The term ‘trench art’ tends to describe arts and crafts produced from materials available in the trenches of the First World War. But these items produced by soldiers and civilians in times of conflict date all the way back to the Napoleonic Wars.
The types were varied and included practical utensils for eating, blankets, game boards, watercolours, ornaments and religious items.
Many of these arts and crafts were made by soldiers to send back home to loved ones. Prisoners of war created them to while away the hours. Injured soldiers even used them as part of their rehabilitation.
In this revealing talk, our curators Anna Lavelle and Mel Price will look at different types of trench art created over the centuries, sharing some wonderful examples from the National Army Museum’s extensive and varied collection.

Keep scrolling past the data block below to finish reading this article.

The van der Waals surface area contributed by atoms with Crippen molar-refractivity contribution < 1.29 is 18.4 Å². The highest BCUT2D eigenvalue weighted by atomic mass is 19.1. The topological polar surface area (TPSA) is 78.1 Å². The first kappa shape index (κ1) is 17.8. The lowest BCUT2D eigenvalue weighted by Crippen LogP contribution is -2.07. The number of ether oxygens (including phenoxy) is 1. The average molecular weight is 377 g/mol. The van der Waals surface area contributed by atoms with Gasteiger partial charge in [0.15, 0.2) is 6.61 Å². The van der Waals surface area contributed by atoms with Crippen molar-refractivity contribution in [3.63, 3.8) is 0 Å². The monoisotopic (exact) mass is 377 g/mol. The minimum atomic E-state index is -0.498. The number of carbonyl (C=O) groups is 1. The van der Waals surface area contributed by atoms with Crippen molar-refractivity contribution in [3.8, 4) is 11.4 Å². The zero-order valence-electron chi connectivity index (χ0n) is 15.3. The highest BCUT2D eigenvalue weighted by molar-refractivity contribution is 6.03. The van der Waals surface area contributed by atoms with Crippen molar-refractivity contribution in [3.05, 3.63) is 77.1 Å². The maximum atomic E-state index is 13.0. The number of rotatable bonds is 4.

Anna Lavelle is an art curator at the National Army Museum with principal responsibility for prints, drawings and watercolours. Her research interests include the dissemination of knowledge and artistic practices through prints, as well as conflict and toleration in early modern Europe.
Mel Price is a curator of equipment and uniform at the National Army Museum. Previously, she was a curator at The Royal Logistic Corps Museum for 14 years. She is currently researching the Irish soldier in the Victorian army.